You don't need to be "social" to profit from networks

9 thoughts on “You don't need to be "social" to profit from networks”

  1. Silly pet Arista reporter. Juniper rose to 30 percent market share in 2000, and now are down to 28 percent, with a dying set of products and customers. He is not doing arista any favours by comparision. Arista is just another box vendor like dozen others, all feeding off Cisco’s success, and dreaming to be big ‘one of these days’. Long wait.

    1. Given that even Juniper took a while to hit its stride, I wouldn’t write them off as quickly. The trends have finally converged for them and so has the market. It might have taken them a long time but they are growing really fast and are boosting their profits.

  2. Every other company that produces (or assembles in case of Arista) networking products think they are competing with Cisco, but in reality they are helping Cisco grow big time, by identifying the gaps. There is nothing in this world that Cisco can’t produce, and in time. Cisco has done it regularly and has done better. Arista shall either be a history or an acquisition in coming future.

    1. Hari

      Fair points. However Cisco is trying to deal with many markets and problems. I think there is an opportunity for its rivals to standout and it all depends on Cisco’s ability to move fast and strike back.

      Let’s see how it all shakes out.

    2. Hari, not sure I understand your point of producing vs assembling? The Cisco Nexus 3064 is a merchant silicon system, as were many of the Catalyst 29xx series as are the Cisco ISRs. The Arista portfolio is based on similar merchant silicon.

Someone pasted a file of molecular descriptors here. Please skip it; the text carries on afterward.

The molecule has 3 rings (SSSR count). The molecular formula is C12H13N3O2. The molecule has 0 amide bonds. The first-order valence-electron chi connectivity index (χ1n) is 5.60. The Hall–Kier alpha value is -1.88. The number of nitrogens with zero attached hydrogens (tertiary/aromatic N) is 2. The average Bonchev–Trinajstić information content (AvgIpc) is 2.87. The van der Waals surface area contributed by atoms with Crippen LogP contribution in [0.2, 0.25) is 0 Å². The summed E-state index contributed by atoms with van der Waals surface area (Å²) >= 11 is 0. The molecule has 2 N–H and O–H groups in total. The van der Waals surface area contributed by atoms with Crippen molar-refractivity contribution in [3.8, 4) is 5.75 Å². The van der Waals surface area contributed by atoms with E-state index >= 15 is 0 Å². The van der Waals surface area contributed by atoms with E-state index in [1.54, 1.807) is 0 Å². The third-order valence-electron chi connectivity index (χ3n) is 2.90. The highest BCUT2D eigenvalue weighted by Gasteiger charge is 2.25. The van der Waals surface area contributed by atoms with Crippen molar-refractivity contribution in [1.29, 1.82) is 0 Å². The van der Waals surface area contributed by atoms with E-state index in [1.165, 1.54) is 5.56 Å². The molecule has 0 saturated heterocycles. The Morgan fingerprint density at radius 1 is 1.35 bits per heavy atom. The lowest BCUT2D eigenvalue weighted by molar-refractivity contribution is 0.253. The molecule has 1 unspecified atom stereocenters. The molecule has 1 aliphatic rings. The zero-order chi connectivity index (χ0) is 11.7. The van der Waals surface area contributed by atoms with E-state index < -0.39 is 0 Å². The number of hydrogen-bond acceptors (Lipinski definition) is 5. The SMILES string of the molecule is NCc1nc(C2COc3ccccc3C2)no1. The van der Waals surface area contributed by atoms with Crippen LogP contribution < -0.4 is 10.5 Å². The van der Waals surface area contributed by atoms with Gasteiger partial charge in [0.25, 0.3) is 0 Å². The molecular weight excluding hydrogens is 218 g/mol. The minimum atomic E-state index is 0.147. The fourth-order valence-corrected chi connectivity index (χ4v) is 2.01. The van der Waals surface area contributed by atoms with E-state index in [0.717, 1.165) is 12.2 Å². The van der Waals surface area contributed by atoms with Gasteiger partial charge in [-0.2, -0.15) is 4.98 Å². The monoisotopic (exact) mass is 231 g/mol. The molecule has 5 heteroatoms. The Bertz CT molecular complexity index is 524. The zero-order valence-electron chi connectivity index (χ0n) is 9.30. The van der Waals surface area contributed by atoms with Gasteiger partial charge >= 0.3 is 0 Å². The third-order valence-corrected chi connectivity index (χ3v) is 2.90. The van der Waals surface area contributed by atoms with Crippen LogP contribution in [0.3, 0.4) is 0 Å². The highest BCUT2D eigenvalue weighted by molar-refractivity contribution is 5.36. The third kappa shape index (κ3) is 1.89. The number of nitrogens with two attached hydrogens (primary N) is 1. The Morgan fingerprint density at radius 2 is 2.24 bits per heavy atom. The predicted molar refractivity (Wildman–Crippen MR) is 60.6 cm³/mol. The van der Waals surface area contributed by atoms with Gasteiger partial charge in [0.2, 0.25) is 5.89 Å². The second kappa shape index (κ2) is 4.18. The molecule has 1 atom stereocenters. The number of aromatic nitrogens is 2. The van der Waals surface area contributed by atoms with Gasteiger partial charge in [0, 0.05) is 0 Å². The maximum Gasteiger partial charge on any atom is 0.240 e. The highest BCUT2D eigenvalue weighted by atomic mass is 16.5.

The innate value though, to all of us who use network products is that we use the software, the hardware the accelerates some function the software enables. From interacting with Arista (I am not an employee of Arista or any other networking vendor) I have seen that they are far more focused on developing their software – and this is the key differentiator, not on feature depth – but on feature velocity enabled by a coherent and modern software architecture.

      Cisco’s OS architecture is decades old – this was made painfully obvious to me a few weeks ago when entering one command ‘show vlan’ crashed the entire Nexus 7000 – brilliant. Clearly this is an endemic problem of massively distributed uncoordinated teams with no clear leadership and no common architecture. Cisco was a great company in the 90s, and it seems the model that made them great is the model Arista is following today.

      Alan

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